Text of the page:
When Slow-Foodies die, they go to Alpi di Suisi. The isolation of this high altitude plateau in the Dolomites has perfectly preserved the classic traditions of the farming lifestyle. Cars are banned and preservatives and pesticides are frowned upon, so the air contains only the aromas of newly harvested hay, fresh flowers, and, if you’re lucky, a whiff of something cooking.
It’s that very aroma that Chef Franz Mulser attempts to recreate in every dish. Classically trained in some of the most prestigious restaurants of Germany and Spain, Mulser returned to his hometown to open Gostner Schwaige with considerable expertise at his disposal. The chef may don lederhosen and serve food from a lace-curtained log cabin—but there the kitsch ends. Mulsner is a rarity in this world, a triple-threat, a renaissance chef. He farms, harvests, forages, and cooks, all in the pursuit of a mountain breeze.
Hay There, You with the Flowers in Your Soup
The tradition of Hay Soup comes not from the kitchens of Alpi di Suisi, but from out back in the shed. When it was discovered that migrant farmers in Alpi di Siusi seldom suffer from arthritis, locals quickly went on the hunt for their elixir of life. They found it in the barn: a night’s sleep in the hay provided the farmers with restoration that was almost magical. Today hay baths are the thing to try at local spas.
But Mulser doesn’t bathe you; he bathes ciabatta. Served family style in a waist-high wicker basket, a loaf of ciabatta sits atop hay with wild flowers. Inside the ciabatta is the chef’s famous Hay Soup. There is an illusion of richness, thanks to complex flavors and the smooth texture of the broth, but actually the soup is as refreshing as a quick dip in a hay bath. Don’t ask us why—the chef isn’t handing out the recipe any time soon. He did, however, let slip that he steeps the hay in water and enhances it with herbs and flowers. Again, he’s keeping mum, but local dandelions, calendula, evening primrose, and pansies all play their part.
Recipe: We wish.
Fire on the Mountain
A chef so deeply rooted in the heritage of his homeland that he’s wearing the same leather pants every day, cannot ignore the experiential elements of dining. In the wintertime, families of skiers like to gather at Gostner Schwaige over piping hot skillet of the Alpi di Siusi oddity dish, Muas del Contadino. The chef arrives at the table with a skillet in one hand, a pan of brown butter in the other. As he pours the butter into the pan the result is an explosion of aromatic smoke. He doesn’t need a third hand for plates—he just plops the skillet on the table where spoons readily await.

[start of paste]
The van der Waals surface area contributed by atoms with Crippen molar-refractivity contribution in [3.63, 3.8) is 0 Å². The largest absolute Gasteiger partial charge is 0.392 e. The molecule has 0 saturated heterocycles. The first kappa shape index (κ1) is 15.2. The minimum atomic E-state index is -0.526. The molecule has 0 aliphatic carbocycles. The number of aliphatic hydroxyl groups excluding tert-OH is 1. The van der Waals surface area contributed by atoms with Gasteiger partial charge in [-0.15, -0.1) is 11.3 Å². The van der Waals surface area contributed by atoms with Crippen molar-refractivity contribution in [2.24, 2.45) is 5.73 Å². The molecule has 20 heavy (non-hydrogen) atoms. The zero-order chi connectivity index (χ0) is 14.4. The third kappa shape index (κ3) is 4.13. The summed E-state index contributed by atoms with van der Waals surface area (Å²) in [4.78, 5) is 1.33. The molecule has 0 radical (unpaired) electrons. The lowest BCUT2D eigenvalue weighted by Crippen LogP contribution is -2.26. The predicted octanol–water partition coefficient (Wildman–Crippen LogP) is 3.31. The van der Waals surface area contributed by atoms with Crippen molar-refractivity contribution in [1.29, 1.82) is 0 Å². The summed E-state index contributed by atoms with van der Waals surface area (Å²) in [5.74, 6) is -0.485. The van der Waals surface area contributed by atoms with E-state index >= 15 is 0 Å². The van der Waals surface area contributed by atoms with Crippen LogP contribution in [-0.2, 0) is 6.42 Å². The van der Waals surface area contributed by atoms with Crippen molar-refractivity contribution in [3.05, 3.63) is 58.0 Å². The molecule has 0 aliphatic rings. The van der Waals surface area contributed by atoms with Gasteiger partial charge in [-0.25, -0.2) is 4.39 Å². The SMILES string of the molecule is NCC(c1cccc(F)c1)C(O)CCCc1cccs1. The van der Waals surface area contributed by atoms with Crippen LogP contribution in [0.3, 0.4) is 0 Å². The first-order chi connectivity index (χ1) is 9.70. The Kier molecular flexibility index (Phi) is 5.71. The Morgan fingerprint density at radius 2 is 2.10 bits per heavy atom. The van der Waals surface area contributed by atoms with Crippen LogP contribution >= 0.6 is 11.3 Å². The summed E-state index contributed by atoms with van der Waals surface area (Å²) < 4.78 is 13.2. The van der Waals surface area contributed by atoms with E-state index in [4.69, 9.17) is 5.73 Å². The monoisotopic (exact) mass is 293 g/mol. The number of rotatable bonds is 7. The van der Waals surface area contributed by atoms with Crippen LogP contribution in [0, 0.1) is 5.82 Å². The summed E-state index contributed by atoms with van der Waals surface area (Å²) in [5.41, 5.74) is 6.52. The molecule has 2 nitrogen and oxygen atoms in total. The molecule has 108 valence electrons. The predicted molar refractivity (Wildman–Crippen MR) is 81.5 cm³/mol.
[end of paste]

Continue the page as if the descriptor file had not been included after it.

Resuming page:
For Mulser this dish does not express so much the flavor of the mountain air. Rather, it evokes the emotional response he has to the first whiff of that bright breeze after he’s been away; it encapsulates home. He begins by making a roux from farm fresh ingredients (his Mamma’s, actually) and tops it with a clean egg flambé. For Mulser, it’s home in the most basic sense of a childhood kitchen with simple, hot, food, that makes you feel safe, warm, and loved.
He’s Met Your Meat
Clearly, this chef likes to keep things fresh, but that doesn’t mean he’s trying to vegan-ize you. Like any good mountain lad, the man likes his meat. Chef Mulser likes his meat so much that he raises cattle on the family farm. When he can find the time, he slaughters and butchers his cow friends.
For his hearty-but-elegant Roasted Veal al Contadino, Mulser wraps fresh veal tenderloins in local hay and cooks them sous vide. With only four ingredients (counting salt and pepper) he recreates the earthy aromas of the farm within the context of a succulent cut of meat. The flavor of the land, steeped in ancient tradition, is present in each bite.
Peace, Love, and Flower Power
As the chef himself likes to explain, “My inspiration is to enhance [a dish] with something from my own philosophy, to make it lighter and more sophisticated, but not fussy.” His dishes are temples to the regional terroir, and as a respectful worshiper should, he adorns that temple with flowers.
There are over 300 flowers to be found on the fruitful planes of Alpi di Siusi, and he’s probably foraged most of them at least once, but for Mulser there are none to compete with the simple elegance of the rose. Mulser prefers to bring a little richness to his desserts so that the aromatics of the ingredients can be properly savored. In Kaiserchmarren, a sweet quark-based omelet, rose petals emit a perfume of the mountains that is captured by the creaminess of fresh curd cheese (and yes, Mulser makes the quark himself).